But there aren’t going to be any easy answers. It comes down to hard work and hunkering down together as a team, and Sunday’s pitifully inept loss in a very winnable situation was yet another sign the Bruins aren't even close to being there yet.


Bruins try to simplify things after a couple of rough losses


Bruins try to simplify things after a couple of rough losses

GLENDALE, Arizona – After stubbing their toes in back-to-back games against the Colorado Avalanche after a promising opener, the Bruins have plenty they need to show this weekend in back-to-back games on the road. 

The Bruins are dead last in the NHL in defense with 4.3 goals allowed per game and the penalty kill is 23rd, averaging a PP goal allowed per game.


The Bruins aren’t getting any offensive bang for the defensive transgressions either while averaging just 2.3 goals per game. Clearly, they miss key offensive performers Patrice Bergeron and David Backes out with injuries but need to start finding some answers out of the still-talented group that’s healthy and playing.

Bruce Cassidy ran the Bruins through practice ahead of the Saturday night showdown with the winless Coyotes and seemed to be focused on simplifying things for a team that’s a lot of mistakes in the first few games. That means simply taking things to the net in the offensive zone and playing it a little safer when he comes to pinching and jumping on plays at the offensive blue line.

It’s not the ideal way this assertive, aggressive version of the Bruins wants to play, but it might be necessary at this point early in the season.  

“The third period [in Colorado] we scored two goals and I don’t think we did anything spectacular other than win pucks, go to the net and be belligerent there. If that’s what it takes to get going, that’s what it takes sometimes to score goals in this league,” said Cassidy. “There are pretty goals and there are goals like that. If we can carry that attitude going forward that we’re going to be hard to play against in front of their net then I think things are going to loosen up for us and we’ll get rewarded. But that’s something where [the players] have to take that mindset on the ice.

“On the offensive blue line, I thought we had some struggles and maybe we were overthinking it and being too active. It’s stuff we’re trying to coach into the game to create some space, but other nights you just need to make sure it gets past their first layer and on net. Sometimes it’s going to get blocked by the second layer on the way to the net, but you have to get it past the first layer if you’re a D-man. That’s very important so the guys going to the net get some sort of reward.”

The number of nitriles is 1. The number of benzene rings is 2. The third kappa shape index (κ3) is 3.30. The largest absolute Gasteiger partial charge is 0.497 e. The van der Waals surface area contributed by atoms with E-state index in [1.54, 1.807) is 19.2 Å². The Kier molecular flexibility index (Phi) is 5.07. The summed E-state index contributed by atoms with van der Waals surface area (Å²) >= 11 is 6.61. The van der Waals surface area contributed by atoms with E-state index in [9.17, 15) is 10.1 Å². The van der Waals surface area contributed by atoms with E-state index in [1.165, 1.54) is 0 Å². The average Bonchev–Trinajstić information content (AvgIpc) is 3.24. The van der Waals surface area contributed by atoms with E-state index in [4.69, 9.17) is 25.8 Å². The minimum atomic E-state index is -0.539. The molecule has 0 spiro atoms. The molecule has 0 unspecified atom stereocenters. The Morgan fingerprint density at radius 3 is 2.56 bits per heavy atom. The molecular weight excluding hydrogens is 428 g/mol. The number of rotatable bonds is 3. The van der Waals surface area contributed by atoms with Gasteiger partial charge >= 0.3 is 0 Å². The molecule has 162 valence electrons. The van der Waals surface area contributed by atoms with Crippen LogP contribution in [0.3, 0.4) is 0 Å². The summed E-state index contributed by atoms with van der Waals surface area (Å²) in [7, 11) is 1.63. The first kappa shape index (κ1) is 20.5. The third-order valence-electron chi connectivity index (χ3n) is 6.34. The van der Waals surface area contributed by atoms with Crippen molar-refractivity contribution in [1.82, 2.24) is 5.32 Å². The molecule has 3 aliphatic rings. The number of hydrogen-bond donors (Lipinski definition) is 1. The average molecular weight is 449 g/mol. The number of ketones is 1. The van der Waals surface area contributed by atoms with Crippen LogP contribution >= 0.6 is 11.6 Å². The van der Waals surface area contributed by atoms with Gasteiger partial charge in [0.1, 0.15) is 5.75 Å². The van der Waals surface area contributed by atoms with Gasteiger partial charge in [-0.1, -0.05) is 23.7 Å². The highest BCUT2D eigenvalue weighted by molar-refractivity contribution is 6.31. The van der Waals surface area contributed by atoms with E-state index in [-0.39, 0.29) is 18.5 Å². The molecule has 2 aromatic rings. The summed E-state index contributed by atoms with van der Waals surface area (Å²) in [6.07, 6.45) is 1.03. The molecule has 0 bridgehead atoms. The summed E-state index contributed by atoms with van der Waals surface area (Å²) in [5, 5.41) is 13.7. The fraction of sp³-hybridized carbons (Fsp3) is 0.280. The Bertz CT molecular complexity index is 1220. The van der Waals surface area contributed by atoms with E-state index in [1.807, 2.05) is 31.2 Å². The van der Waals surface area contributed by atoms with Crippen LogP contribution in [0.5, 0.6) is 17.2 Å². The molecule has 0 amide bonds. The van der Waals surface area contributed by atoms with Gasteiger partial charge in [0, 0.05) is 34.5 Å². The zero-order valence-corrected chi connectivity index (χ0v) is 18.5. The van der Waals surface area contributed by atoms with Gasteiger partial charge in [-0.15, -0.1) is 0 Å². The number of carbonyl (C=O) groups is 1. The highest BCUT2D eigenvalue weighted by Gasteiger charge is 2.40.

The message sounds simple to the Bruins at this point: Just play simple, hard and strong hockey and get some results until they’re in a position to add a little more flash and dazzle to a fuller, healthier group that’s got the basics down. Right now the Bruins are doing very little at a high level, and that’s not a good recipe for success in the NHL. 


Morning Skate: The most important player on each NHL team


Morning Skate: The most important player on each NHL team

GLENDALE, Arizona -- Here are all the links from around the hockey world, and what I’m reading, while feeling that dry, dry heat out in the desert. It felt like I was a Kenny Rogers roasted chicken walking from the hotel to the Coyotes arena on Friday to cover the Bruins practice with the mid-afternoon sun beating down. Get me back to the cool, crisp autumn air of Boston ASAP.  

*Barry Melrose went around the NHL and listed the most important player for all 31 teams. He head-scratchingly he listed Charlie McAvoy with the Bruins. McAvoy is certainly a talented rookie and a potential Calder Trophy candidate, but there is no way he’s more important than Patrice Bergeron, Brad Marchand or even Tuukka Rask to the Bruins right now.

*FOH (Friend of Haggs) Ray Ferraro doesn’t think that the Habs have what they need to fix their scoring issues. I definitely agree some of the onus is on the personnel, but it’s also on the coach that leans into defense over offense. That’s just the facts.  

*In a related note, Habs fans are seeing red about what they’re watching on the ice right now with the Canadiens.

*The Vegas Golden Knights are certainly getting a little carried away with their strong, undefeated start to the season, but why the heck not? It’s all good right now for Vegas and the show they’re putting on for fans that deserve things to cheer about.

*Is Roberto Luongo a lock for the Hall of Fame as he moves up the NHL’s all-time win list for goaltenders? Hockey News is asking the question.

*Interesting stuff here from Mark Schiefele, who breaks down the five toughest NHL players for him to go up against on a nightly basis in the league.

*For something completely different: Take the NBC pop quiz and find out how hackable you are right now.